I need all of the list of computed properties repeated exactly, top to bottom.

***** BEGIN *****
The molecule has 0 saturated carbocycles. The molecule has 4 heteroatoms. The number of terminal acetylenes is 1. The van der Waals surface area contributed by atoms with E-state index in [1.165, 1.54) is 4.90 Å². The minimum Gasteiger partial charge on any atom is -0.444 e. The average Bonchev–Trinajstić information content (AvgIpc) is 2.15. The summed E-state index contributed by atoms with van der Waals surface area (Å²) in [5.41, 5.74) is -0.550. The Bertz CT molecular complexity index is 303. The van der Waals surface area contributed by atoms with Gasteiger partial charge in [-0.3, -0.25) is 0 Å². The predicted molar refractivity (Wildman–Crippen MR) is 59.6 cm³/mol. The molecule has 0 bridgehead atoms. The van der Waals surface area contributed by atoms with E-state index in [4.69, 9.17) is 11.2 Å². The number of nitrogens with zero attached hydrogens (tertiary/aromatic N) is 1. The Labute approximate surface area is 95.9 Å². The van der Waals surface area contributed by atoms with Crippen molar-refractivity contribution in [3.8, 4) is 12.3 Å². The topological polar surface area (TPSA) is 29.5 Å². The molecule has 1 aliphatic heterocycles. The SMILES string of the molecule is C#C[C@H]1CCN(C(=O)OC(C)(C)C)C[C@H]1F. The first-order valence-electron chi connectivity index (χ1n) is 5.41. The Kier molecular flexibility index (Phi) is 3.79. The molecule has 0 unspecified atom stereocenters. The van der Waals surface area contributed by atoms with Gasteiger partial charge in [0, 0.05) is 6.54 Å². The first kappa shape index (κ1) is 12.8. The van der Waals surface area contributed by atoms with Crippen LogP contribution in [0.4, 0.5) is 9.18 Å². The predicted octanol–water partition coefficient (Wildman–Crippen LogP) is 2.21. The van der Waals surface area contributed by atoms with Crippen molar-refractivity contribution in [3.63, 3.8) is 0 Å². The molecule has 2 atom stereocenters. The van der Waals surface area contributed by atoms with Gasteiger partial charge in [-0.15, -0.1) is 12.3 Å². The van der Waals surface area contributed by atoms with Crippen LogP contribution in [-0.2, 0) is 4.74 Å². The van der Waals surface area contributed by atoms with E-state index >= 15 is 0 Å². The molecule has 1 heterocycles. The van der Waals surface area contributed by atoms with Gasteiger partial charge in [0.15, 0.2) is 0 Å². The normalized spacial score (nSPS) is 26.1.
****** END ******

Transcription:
The molecule has 0 saturated carbocycles. The molecule has 4 heteroatoms. The number of terminal acetylenes is 1. The van der Waals surface area contributed by atoms with E-state index in [1.165, 1.54) is 4.90 Å². The minimum Gasteiger partial charge on any atom is -0.444 e. The average Bonchev–Trinajstić information content (AvgIpc) is 2.15. The summed E-state index contributed by atoms with van der Waals surface area (Å²) in [5.41, 5.74) is -0.550. The Bertz CT molecular complexity index is 303. The van der Waals surface area contributed by atoms with Gasteiger partial charge in [-0.3, -0.25) is 0 Å². The predicted molar refractivity (Wildman–Crippen MR) is 59.6 cm³/mol. The molecule has 0 bridgehead atoms. The van der Waals surface area contributed by atoms with E-state index in [4.69, 9.17) is 11.2 Å². The number of nitrogens with zero attached hydrogens (tertiary/aromatic N) is 1. The Labute approximate surface area is 95.9 Å². The van der Waals surface area contributed by atoms with Crippen molar-refractivity contribution in [3.8, 4) is 12.3 Å². The topological polar surface area (TPSA) is 29.5 Å². The molecule has 1 aliphatic heterocycles. The SMILES string of the molecule is C#C[C@H]1CCN(C(=O)OC(C)(C)C)C[C@H]1F. The first-order valence-electron chi connectivity index (χ1n) is 5.41. The Kier molecular flexibility index (Phi) is 3.79. The molecule has 0 unspecified atom stereocenters. The van der Waals surface area contributed by atoms with Gasteiger partial charge in [0, 0.05) is 6.54 Å². The first kappa shape index (κ1) is 12.8. The van der Waals surface area contributed by atoms with Crippen LogP contribution in [0.4, 0.5) is 9.18 Å². The predicted octanol–water partition coefficient (Wildman–Crippen LogP) is 2.21. The van der Waals surface area contributed by atoms with Crippen molar-refractivity contribution in [3.63, 3.8) is 0 Å². The molecule has 2 atom stereocenters. The van der Waals surface area contributed by atoms with Gasteiger partial charge in [-0.15, -0.1) is 12.3 Å². The van der Waals surface area contributed by atoms with Crippen LogP contribution in [-0.2, 0) is 4.74 Å². The van der Waals surface area contributed by atoms with E-state index >= 15 is 0 Å². The molecule has 1 heterocycles. The van der Waals surface area contributed by atoms with Gasteiger partial charge in [0.15, 0.2) is 0 Å². The normalized spacial score (nSPS) is 26.1.